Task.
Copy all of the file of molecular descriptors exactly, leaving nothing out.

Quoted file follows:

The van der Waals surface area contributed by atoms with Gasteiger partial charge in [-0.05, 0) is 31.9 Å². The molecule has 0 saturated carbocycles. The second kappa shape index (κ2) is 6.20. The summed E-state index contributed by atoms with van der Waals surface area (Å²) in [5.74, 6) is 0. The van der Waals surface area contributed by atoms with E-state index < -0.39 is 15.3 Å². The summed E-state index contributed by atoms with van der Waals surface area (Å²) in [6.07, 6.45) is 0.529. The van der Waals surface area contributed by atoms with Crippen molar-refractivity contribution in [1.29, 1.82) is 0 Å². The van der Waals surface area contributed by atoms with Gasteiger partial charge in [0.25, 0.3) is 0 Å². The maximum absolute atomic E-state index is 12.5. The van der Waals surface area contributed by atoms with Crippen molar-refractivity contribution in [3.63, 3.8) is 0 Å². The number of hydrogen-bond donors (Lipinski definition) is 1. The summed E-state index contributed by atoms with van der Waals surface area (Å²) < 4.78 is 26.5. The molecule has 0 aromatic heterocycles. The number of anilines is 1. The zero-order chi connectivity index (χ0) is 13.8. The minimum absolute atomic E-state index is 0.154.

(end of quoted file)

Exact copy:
The van der Waals surface area contributed by atoms with Gasteiger partial charge in [-0.05, 0) is 31.9 Å². The molecule has 0 saturated carbocycles. The second kappa shape index (κ2) is 6.20. The summed E-state index contributed by atoms with van der Waals surface area (Å²) in [5.74, 6) is 0. The van der Waals surface area contributed by atoms with E-state index < -0.39 is 15.3 Å². The summed E-state index contributed by atoms with van der Waals surface area (Å²) in [6.07, 6.45) is 0.529. The van der Waals surface area contributed by atoms with Crippen molar-refractivity contribution in [1.29, 1.82) is 0 Å². The van der Waals surface area contributed by atoms with Gasteiger partial charge in [0.25, 0.3) is 0 Å². The maximum absolute atomic E-state index is 12.5. The van der Waals surface area contributed by atoms with Crippen molar-refractivity contribution in [3.63, 3.8) is 0 Å². The number of hydrogen-bond donors (Lipinski definition) is 1. The summed E-state index contributed by atoms with van der Waals surface area (Å²) < 4.78 is 26.5. The molecule has 0 aromatic heterocycles. The number of anilines is 1. The zero-order chi connectivity index (χ0) is 13.8. The minimum absolute atomic E-state index is 0.154.